We are still evaluating the evidence regarding eating peanuts in pregnancy – the best current advice is that if you have nut allergies in the family it may well be best to avoid eating nuts in pregnancy; it there are no nut allergies then use your own instinct and judgement as to whether you feel safe to eat nuts (bearing in mind they are a good source of protein, particularly if you are vegetarian or vegan).

Having made a huge list of foods to avoid, you are encouraged to eat plenty of fruit and vegetables (aim for at least five a day), plenty of protein (at every meal if you possibly can) and plenty of iron rich foods (red meat, pulses, green vegetables).

You can read articles I have written at: and!.pdf or

This evening I was asked to speak on BBC 3 Counties radio in response to an item in the press whereby a mother was asked to stop breastfeeding her 11 week old baby at her local Leisure Centre in Nottingham.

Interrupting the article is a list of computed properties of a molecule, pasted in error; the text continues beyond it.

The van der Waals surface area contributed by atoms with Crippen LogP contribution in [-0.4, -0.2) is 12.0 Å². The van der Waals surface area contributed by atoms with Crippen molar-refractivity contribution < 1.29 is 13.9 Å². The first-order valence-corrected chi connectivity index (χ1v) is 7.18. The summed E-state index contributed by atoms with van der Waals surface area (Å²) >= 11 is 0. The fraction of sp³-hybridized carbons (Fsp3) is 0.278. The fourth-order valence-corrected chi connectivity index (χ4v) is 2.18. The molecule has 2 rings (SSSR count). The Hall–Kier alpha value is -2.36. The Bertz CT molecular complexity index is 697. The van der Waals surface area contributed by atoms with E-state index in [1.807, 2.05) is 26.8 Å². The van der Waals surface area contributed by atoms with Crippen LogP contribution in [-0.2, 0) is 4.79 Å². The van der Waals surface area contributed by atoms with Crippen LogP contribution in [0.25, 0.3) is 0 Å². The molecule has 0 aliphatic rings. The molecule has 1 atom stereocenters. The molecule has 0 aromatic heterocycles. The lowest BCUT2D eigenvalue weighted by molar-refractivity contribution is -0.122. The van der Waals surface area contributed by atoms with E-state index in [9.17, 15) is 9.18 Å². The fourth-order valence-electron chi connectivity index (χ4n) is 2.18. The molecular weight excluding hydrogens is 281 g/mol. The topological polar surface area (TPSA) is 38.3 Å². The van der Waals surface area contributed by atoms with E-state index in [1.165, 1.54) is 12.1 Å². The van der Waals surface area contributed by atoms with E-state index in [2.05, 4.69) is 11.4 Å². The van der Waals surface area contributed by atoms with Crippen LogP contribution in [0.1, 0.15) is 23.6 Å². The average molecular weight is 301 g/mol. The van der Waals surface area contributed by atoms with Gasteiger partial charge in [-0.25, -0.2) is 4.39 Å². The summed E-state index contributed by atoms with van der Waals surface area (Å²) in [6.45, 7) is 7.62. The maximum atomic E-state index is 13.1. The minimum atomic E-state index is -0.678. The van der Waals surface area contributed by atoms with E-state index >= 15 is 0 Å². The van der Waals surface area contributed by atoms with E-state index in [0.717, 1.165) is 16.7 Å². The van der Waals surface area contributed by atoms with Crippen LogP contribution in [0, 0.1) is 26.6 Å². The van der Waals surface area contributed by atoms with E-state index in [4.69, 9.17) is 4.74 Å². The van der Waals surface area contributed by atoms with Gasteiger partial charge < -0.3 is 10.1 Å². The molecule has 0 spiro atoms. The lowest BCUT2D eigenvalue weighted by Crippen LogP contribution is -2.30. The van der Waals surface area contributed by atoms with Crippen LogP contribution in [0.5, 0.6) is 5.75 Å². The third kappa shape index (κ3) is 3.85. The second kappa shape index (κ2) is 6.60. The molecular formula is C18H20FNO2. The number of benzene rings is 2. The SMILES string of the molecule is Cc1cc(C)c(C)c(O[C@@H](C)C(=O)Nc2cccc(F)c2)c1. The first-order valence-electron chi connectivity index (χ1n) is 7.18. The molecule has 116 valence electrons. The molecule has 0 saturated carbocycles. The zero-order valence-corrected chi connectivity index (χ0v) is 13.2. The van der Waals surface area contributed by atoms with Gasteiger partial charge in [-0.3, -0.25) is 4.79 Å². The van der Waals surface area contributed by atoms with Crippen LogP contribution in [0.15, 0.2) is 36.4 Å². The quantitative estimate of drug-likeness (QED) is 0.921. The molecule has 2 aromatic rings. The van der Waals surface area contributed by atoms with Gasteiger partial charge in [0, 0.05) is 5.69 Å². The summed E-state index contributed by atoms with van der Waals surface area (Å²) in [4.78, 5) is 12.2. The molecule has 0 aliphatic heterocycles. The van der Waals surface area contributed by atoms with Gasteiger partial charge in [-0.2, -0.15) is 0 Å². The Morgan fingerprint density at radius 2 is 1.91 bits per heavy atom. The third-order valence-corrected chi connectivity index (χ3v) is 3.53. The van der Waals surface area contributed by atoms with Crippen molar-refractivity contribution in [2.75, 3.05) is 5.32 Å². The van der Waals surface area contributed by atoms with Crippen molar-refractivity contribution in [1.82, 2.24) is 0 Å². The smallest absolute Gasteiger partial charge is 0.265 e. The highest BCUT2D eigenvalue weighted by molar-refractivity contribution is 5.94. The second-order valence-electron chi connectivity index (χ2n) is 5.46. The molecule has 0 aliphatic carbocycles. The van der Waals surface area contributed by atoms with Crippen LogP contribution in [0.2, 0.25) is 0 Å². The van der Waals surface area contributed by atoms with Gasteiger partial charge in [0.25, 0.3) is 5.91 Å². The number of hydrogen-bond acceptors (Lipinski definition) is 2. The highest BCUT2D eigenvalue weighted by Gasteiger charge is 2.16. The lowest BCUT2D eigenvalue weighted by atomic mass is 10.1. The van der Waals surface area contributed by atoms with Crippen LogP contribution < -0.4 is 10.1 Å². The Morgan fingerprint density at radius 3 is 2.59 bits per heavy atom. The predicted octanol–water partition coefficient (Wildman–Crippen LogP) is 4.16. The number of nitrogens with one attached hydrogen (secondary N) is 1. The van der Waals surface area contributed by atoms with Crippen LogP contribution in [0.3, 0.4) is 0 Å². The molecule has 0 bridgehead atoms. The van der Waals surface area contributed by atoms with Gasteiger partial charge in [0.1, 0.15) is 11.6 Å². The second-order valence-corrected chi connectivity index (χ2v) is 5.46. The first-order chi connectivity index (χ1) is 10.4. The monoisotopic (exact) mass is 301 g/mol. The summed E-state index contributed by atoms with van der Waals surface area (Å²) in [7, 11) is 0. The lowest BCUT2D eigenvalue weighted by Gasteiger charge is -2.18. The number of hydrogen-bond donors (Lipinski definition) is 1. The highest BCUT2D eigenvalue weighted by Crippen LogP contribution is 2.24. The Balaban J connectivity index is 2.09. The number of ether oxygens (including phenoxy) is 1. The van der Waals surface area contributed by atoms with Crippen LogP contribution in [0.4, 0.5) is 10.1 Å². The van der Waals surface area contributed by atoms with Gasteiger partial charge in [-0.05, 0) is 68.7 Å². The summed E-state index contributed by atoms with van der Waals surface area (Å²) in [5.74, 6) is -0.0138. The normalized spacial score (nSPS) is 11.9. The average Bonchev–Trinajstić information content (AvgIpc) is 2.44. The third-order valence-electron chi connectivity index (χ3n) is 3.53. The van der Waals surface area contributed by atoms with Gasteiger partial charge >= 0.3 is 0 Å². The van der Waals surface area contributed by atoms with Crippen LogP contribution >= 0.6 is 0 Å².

Staff advised the mother that she was contravening their health and safety regulations that forbid the consumption of food and drink on the poolside. Nottingham City Council later insisted there had been “a misunderstanding” and has promised to apologise to the woman.

I do believe this to be a relatively isolated instance, in general I think we are more tolerant and accepting of breastfeeding in public, however this and other rare cases sadly do reflect the need for the right to breastfeed to be enshrined in law as proposed by Harriet Harmen, Government Minister for Women and Equality who published The Equality Bill which is expected to come into force from Autumn 2010.  This right has been in force in Scotland since 2004

Headline “Alfie, 13, not father of baby”

Well, I was on Three Counties Radio again last night – there was an item in the news about smoking in pregnancy and I was asked to comment.